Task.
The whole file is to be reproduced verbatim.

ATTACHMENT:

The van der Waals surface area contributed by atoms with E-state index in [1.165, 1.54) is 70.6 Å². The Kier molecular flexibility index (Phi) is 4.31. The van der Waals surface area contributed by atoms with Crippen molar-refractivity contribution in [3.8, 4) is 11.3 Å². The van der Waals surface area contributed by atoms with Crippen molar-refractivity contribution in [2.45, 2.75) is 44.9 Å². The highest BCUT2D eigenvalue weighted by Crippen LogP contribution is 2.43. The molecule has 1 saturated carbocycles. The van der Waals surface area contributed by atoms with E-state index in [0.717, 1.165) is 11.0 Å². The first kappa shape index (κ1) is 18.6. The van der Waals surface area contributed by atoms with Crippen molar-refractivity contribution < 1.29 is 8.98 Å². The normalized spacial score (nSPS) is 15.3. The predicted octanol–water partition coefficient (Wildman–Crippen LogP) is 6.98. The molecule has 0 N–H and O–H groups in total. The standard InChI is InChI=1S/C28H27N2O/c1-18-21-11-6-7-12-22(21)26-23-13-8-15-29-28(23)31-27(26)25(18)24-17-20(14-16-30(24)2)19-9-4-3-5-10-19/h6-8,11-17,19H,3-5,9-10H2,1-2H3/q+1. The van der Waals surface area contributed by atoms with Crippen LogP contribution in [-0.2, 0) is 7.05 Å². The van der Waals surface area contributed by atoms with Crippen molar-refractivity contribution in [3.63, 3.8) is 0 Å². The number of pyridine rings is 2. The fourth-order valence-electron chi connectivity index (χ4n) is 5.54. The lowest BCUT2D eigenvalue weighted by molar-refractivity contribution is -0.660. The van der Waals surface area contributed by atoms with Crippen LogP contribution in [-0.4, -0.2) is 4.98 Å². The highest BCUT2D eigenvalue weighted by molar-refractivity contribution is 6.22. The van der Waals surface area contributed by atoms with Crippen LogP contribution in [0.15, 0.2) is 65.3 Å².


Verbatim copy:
The van der Waals surface area contributed by atoms with E-state index in [1.165, 1.54) is 70.6 Å². The Kier molecular flexibility index (Phi) is 4.31. The van der Waals surface area contributed by atoms with Crippen molar-refractivity contribution in [3.8, 4) is 11.3 Å². The van der Waals surface area contributed by atoms with Crippen molar-refractivity contribution in [2.45, 2.75) is 44.9 Å². The highest BCUT2D eigenvalue weighted by Crippen LogP contribution is 2.43. The molecule has 1 saturated carbocycles. The van der Waals surface area contributed by atoms with E-state index in [0.717, 1.165) is 11.0 Å². The first kappa shape index (κ1) is 18.6. The van der Waals surface area contributed by atoms with Crippen molar-refractivity contribution < 1.29 is 8.98 Å². The normalized spacial score (nSPS) is 15.3. The predicted octanol–water partition coefficient (Wildman–Crippen LogP) is 6.98. The molecule has 0 N–H and O–H groups in total. The standard InChI is InChI=1S/C28H27N2O/c1-18-21-11-6-7-12-22(21)26-23-13-8-15-29-28(23)31-27(26)25(18)24-17-20(14-16-30(24)2)19-9-4-3-5-10-19/h6-8,11-17,19H,3-5,9-10H2,1-2H3/q+1. The van der Waals surface area contributed by atoms with Crippen LogP contribution in [-0.2, 0) is 7.05 Å². The van der Waals surface area contributed by atoms with Crippen molar-refractivity contribution in [3.63, 3.8) is 0 Å². The number of pyridine rings is 2. The fourth-order valence-electron chi connectivity index (χ4n) is 5.54. The lowest BCUT2D eigenvalue weighted by molar-refractivity contribution is -0.660. The van der Waals surface area contributed by atoms with Crippen LogP contribution in [-0.4, -0.2) is 4.98 Å². The highest BCUT2D eigenvalue weighted by molar-refractivity contribution is 6.22. The van der Waals surface area contributed by atoms with Crippen LogP contribution in [0.15, 0.2) is 65.3 Å².